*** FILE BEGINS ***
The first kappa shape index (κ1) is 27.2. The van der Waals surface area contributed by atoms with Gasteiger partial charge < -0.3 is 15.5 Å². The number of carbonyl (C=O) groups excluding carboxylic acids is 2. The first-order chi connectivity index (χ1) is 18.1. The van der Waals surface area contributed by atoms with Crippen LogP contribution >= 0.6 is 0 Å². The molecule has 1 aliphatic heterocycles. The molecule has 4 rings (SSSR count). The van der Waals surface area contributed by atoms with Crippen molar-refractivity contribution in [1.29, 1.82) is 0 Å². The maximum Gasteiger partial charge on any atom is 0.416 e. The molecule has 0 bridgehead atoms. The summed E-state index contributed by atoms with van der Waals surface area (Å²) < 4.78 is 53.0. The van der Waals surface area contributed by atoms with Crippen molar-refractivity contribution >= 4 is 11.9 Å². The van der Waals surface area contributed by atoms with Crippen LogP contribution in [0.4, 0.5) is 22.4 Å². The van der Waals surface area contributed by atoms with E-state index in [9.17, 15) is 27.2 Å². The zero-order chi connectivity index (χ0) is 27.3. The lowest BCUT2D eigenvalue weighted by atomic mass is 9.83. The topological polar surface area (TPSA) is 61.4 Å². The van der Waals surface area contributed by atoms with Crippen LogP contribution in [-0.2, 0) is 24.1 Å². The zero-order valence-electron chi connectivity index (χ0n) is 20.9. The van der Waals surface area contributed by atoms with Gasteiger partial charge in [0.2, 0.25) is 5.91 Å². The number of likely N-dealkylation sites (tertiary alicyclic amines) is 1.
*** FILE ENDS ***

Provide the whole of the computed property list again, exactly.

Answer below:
The first kappa shape index (κ1) is 27.2. The van der Waals surface area contributed by atoms with Gasteiger partial charge < -0.3 is 15.5 Å². The number of carbonyl (C=O) groups excluding carboxylic acids is 2. The first-order chi connectivity index (χ1) is 18.1. The van der Waals surface area contributed by atoms with Crippen LogP contribution >= 0.6 is 0 Å². The molecule has 1 aliphatic heterocycles. The molecule has 4 rings (SSSR count). The van der Waals surface area contributed by atoms with Crippen molar-refractivity contribution in [1.29, 1.82) is 0 Å². The maximum Gasteiger partial charge on any atom is 0.416 e. The molecule has 0 bridgehead atoms. The summed E-state index contributed by atoms with van der Waals surface area (Å²) < 4.78 is 53.0. The van der Waals surface area contributed by atoms with Crippen molar-refractivity contribution >= 4 is 11.9 Å². The van der Waals surface area contributed by atoms with Crippen LogP contribution in [0.4, 0.5) is 22.4 Å². The van der Waals surface area contributed by atoms with E-state index in [9.17, 15) is 27.2 Å². The zero-order chi connectivity index (χ0) is 27.3. The lowest BCUT2D eigenvalue weighted by atomic mass is 9.83. The topological polar surface area (TPSA) is 61.4 Å². The van der Waals surface area contributed by atoms with Crippen LogP contribution in [-0.2, 0) is 24.1 Å². The zero-order valence-electron chi connectivity index (χ0n) is 20.9. The van der Waals surface area contributed by atoms with Gasteiger partial charge in [0.2, 0.25) is 5.91 Å². The number of likely N-dealkylation sites (tertiary alicyclic amines) is 1.